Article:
Officials say it was not immediately clear who fired the artillery round or how close the projectile was to troops on the ground.
“There has been no activity since the explosion,” the official added.
Pentagon spokesman Navy Capt. Brook DeWalt said in a statement that the incident took place at around 9 p.m. local time "within a few hundred meters of a location outside the Security Mechanism zone and in an area known by the Turks to have U.S. forces present."
"The United States remains opposed to the Turkish military move into Syria and especially objects to Turkish operations outside the Security Mechanism zone and in areas where the Turks know U.S. forces are present," DeWalt added. "The U.S. demands that Turkey avoid actions that could result in immediate defensive action."
Turkey's defense ministry said late Friday that its forces struck a position held by Kurdish-led forces in Kobane after an attack with machine guns and mortars on one of Turkey's border posts. The statement said the Turkish border posts were targeted from a Syrian Kurdish position about 0.6 miles southwest of a U.S. observation post.
Turkey added that its army took every precaution to ensure no damage to the U.S. post and stopped striking the Kurdish target after communicating with the U.S.
Earlier Friday, Army Gen. Mark Milley, the new chairman of the Joint Chiefs of Staff, said Turkish forces should know what areas to avoid bombing in their offensive against Kurdish fighters in northern Syria because they know where all of the roughly 1,000 U.S. troops in the area are located.
“The Turkish military is fully aware down to explicit grid coordinate detail of the locations of U.S. forces,” Milley said.
Fighting continues to rage between the U.S.-backed, Kurdish-led Syrian Democratic Forces (SDF) and Turkish forces days after President Trump pulled troops from the northeast border of Syria, a move widely seen as an abandonment of Kurdish troops.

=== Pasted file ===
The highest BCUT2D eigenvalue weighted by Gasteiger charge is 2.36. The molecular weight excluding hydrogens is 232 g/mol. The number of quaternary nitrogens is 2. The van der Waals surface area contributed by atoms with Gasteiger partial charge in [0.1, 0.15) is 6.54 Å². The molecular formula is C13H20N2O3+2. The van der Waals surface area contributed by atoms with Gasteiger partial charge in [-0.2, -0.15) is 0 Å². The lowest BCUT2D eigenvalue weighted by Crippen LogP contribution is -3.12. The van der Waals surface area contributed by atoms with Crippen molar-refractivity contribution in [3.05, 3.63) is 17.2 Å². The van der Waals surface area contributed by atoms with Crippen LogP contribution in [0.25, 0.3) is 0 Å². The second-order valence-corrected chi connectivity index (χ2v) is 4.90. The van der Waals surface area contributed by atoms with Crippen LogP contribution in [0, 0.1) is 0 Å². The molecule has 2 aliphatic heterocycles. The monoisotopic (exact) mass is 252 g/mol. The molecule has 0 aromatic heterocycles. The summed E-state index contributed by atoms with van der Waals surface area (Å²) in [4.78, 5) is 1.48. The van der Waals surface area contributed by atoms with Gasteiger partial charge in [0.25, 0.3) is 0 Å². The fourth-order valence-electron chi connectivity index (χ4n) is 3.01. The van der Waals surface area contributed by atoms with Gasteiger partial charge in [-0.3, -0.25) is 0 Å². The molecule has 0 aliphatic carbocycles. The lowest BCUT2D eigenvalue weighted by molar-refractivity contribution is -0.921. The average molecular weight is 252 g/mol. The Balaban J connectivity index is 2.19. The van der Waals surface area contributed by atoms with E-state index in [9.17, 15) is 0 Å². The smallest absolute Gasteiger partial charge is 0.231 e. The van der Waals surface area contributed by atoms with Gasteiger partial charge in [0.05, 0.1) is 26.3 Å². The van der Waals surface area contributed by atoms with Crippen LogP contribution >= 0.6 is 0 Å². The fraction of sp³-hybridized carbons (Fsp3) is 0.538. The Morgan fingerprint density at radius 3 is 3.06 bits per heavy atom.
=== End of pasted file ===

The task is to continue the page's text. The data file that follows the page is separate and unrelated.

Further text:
Friday marked the third day of Turkish military operations against the Kurds along the Syrian border, which has been bombarded with shellings and warplanes. The United Nations estimated the number of displaced at 100,000 since Wednesday, saying that markets, schools and clinics also were closed. Aid agencies have warned of a humanitarian crisis, with nearly a half-million people at risk in northeastern Syria.
Turkey said it captured more Kurdish-held villages in the border region, while a hospital in a Syrian town was abandoned and a camp of 4,000 displaced residents about 7 miles from the frontier was evacuated after artillery shells landed nearby.
U.S. troops conducted a military patrol about 19 miles south of Tal Abyad, in their first visible deployment since Turkey launched the operation. A U.S. official, speaking on condition of anonymity to brief reporters, said the patrol was not in support of operations against the Turkish offensive.
U.S. Defense Secretary Mark Esper said Friday Washington is "greatly disappointed" by the offensive, which has badly damaged already frayed relations with NATO-ally Turkey. In a strong statement of support for the Kurds, Esper insisted that "we are not abandoning our Kurdish partner forces, and U.S. troops remain with them in other parts of Syria."
Plumes of black smoke billowed from the town as Turkey continued bombarding the area in an offensive that was progressing "successfully as planned," the Turkish Defense Ministry said.
Turkish troops and their allied Syrian opposition forces have advanced up to 5 miles into Syrian territory, Turkish Vice President Fuat Oktay told TRT World television. Turkey has said the military intends to move 9 miles into Syria and that its operation will last until all "terrorists are neutralized."
The Turkish Defense Ministry said four of its soldiers have been killed since Wednesday, with three wounded. Defense Minister Hulusi Akar said 342 "terrorists" — Ankara's term for Syrian Kurdish militiamen — have been killed so far. The figure could not be independently verified.
The Kurdish-led force said 22 of its fighters were killed since Wednesday.
The Kurdish militia has fired dozens of mortars into Turkey in the past two days, including Akcakale, according to officials in two provinces on the Turkish side. They said at least 17 civilians were killed in the shelling, including a 9-month-old boy and three girls under 15. On the Syrian side, seven civilians have been killed since Wednesday, activists said.
The Syrian Kurdish forces had been holding more than 10,000 ISIS members, but they said they are being forced to abandon some of those positions to fight the Turkish invasion.
The Associated Press contributed to this report.